Sound Investments Project


Since 2004, PCMS has presented over 250 concerts at the American Philosophical Society (APS). Their historic Benjamin Franklin Hall has been visited by international recitalists and ensembles on our series, some of whom the APS counts among its eminent membership. This partnership with the APS was amplified during the pandemic, when they allowed us to continue presenting and livestreaming concerts there, helping to fulfill our mission of engaging our community in a life more beautiful when most other venues were shuttered. With major support provided by The Pew Center for Arts & Heritage, additional support from the Presser Foundation, the American Philosophical Society, and individual donors Susan Giesecke Bloom, A. Charles Winkelman, and Dot and Rick Nelson, a feasibility study was conducted to explore a variety of facility improvements that would provide more equitable experiences for artists and audiences and build long-term capacity. The study resulted in decisions to upgrade three key areas of the hall—improvements that were completed in summer 2022.

An expanded and reinforced stage (14 feet deep by 22 feet wide) allows greater flexibility in programming chamber ensembles and gives greater freedom of placement for the piano, improving the acoustical experience. Soprano Lucy Fitz Gibbon remarked after her appearances this season that “it is so much more comfortable to perform in this space now, especially with larger ensembles and piano. I definitely think the acoustics are also better with a more solid reflective surface underneath you.” Another artist also noted that the expanded stage gives them “the platform to physically feel at peace, spatially, with each other and with ourselves. The audience is within reach, yet, we can escape to the space we need to get lost in the act of performing.”










Enlargement of the technical booth affords the full audio/video team space for livestreaming of all our concerts at the APS and newer technology for positioning audio equipment. These upgrades have increased the efficiency of productions by bringing all three engineers to the same space. The impact of these improvements have been noticed by those tuning in for concerts. Dot and Rick Nelson “revel in the intimate views of the artists – fingers on keyboard, bow across cello, eye contact among a quartet – afforded by the great camera work. That audio and video ‘magically’ improved from one season to the next.”

The American Philosophical Society staff has also benefited from the upgrades for their own programming and events. APS Assistant Facilities Supervisor Jeremy Schoenrock expressed how “the larger space has allowed us to move the equipment rack out of the way and add a permanent recording/streaming table that frees up work space.”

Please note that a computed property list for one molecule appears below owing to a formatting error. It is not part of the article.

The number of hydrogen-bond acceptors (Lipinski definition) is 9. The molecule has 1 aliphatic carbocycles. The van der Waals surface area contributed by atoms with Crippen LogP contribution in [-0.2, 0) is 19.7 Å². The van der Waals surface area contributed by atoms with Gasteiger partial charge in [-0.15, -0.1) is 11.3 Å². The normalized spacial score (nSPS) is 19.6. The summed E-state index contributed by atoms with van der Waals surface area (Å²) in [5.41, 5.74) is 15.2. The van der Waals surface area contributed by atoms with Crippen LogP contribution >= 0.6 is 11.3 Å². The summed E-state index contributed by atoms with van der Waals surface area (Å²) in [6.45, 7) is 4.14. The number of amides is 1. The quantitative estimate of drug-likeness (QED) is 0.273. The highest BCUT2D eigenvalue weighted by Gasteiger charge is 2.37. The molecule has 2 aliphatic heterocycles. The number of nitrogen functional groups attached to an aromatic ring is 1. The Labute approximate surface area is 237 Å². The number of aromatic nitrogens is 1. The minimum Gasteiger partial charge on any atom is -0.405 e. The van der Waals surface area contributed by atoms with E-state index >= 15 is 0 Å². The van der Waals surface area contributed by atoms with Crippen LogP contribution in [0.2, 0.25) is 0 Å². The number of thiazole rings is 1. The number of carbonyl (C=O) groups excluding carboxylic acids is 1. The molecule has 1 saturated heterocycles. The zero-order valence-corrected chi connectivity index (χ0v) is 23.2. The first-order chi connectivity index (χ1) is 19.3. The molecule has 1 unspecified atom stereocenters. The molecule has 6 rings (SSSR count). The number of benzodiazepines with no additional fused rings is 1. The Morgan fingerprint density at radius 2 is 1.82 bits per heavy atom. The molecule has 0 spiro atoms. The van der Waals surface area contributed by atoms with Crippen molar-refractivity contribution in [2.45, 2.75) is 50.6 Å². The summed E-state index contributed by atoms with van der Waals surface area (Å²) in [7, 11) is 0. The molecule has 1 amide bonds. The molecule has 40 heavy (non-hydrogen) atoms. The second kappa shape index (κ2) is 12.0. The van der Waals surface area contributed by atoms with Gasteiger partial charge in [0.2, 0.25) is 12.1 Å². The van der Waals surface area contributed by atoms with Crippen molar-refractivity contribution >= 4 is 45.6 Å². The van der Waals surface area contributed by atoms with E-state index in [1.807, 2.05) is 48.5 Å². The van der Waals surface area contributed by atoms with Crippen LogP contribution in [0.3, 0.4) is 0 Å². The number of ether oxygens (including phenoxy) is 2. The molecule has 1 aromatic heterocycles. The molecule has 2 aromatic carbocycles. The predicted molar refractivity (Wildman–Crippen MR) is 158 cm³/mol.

Finally, a new green room above the hall, with two dressing rooms, provides artists with private space for pre-concert activities. Prior to this, artists had only the backstage area, which doubles as a loading dock and storage room, to change and warm up. The new space now features a practice piano and area for eating and relaxing. After her appearance with PCMS in February, pianist Amy Yang exclaimed, “I love the new dressing room! The amenities are wonderful, and I especially appreciated the keyboard for warming up.”

Providing these accommodations for artists makes their experience more equitable relative to those at other halls, raising the quality and care that PCMS offers to everyone on the series, regardless of the venue at which they perform.

In addition to the facility improvements, the Sound Investments Project builds the Society’s capacity for bringing new artists to Benjamin Franklin Hall and reaching new audiences through the livestreams. PCMS also secured a ten-year contract rental agreement with the American Philosophical Society, ensuring an ongoing relationship with this long-standing partner. The feasibility study also explored ways to increase accessibility at the entrance to the hall. While the current options exceeded the scope of this project, Robert Hauser, the Executive Officer of the APS, said they are pursuing solutions that will “give everyone convenient and efficient access to Benjamin Franklin Hall.”

Major support for the Sound Investments Project has been provided by The Pew Center for Arts & Heritage, with additional support from the Presser Foundation, the American Philosophical Society, and individual donors Susan Giesecke Bloom, A. Charles Winkelman, and Dot and Rick Nelson.

The views expressed are those of the author(s) and do not necessarily reflect the views of The Pew Center for Arts & Heritage or The Pew Charitable Trusts.